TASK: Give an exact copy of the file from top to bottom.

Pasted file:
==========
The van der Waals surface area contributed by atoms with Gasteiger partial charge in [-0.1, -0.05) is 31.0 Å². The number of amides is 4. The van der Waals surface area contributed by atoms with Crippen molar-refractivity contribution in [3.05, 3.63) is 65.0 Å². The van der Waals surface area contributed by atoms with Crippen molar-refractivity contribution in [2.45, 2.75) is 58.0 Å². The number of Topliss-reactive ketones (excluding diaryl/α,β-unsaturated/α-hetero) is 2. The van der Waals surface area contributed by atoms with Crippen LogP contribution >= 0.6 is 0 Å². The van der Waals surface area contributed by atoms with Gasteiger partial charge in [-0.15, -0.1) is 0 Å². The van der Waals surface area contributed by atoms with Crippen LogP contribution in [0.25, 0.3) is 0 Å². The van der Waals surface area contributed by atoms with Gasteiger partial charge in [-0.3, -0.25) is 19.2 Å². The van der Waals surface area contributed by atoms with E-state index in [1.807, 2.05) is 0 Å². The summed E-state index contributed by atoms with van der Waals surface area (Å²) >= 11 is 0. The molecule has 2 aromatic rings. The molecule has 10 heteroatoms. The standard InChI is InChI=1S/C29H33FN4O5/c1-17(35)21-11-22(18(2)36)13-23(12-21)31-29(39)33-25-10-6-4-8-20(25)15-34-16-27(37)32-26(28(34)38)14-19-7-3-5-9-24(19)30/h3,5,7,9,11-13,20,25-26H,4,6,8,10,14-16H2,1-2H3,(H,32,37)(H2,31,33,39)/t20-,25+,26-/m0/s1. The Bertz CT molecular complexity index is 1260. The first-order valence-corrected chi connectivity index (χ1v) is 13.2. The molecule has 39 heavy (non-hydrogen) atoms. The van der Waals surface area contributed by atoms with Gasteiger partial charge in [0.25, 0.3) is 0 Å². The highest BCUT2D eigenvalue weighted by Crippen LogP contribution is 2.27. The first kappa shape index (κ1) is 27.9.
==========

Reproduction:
The van der Waals surface area contributed by atoms with Gasteiger partial charge in [-0.1, -0.05) is 31.0 Å². The number of amides is 4. The van der Waals surface area contributed by atoms with Crippen molar-refractivity contribution in [3.05, 3.63) is 65.0 Å². The van der Waals surface area contributed by atoms with Crippen molar-refractivity contribution in [2.45, 2.75) is 58.0 Å². The number of Topliss-reactive ketones (excluding diaryl/α,β-unsaturated/α-hetero) is 2. The van der Waals surface area contributed by atoms with Crippen LogP contribution >= 0.6 is 0 Å². The van der Waals surface area contributed by atoms with Gasteiger partial charge in [-0.15, -0.1) is 0 Å². The van der Waals surface area contributed by atoms with Crippen LogP contribution in [0.25, 0.3) is 0 Å². The van der Waals surface area contributed by atoms with Gasteiger partial charge in [-0.3, -0.25) is 19.2 Å². The van der Waals surface area contributed by atoms with E-state index in [1.807, 2.05) is 0 Å². The summed E-state index contributed by atoms with van der Waals surface area (Å²) >= 11 is 0. The molecule has 2 aromatic rings. The molecule has 10 heteroatoms. The standard InChI is InChI=1S/C29H33FN4O5/c1-17(35)21-11-22(18(2)36)13-23(12-21)31-29(39)33-25-10-6-4-8-20(25)15-34-16-27(37)32-26(28(34)38)14-19-7-3-5-9-24(19)30/h3,5,7,9,11-13,20,25-26H,4,6,8,10,14-16H2,1-2H3,(H,32,37)(H2,31,33,39)/t20-,25+,26-/m0/s1. The Bertz CT molecular complexity index is 1260. The first-order valence-corrected chi connectivity index (χ1v) is 13.2. The molecule has 39 heavy (non-hydrogen) atoms. The van der Waals surface area contributed by atoms with Gasteiger partial charge in [0.25, 0.3) is 0 Å². The highest BCUT2D eigenvalue weighted by Crippen LogP contribution is 2.27. The first kappa shape index (κ1) is 27.9.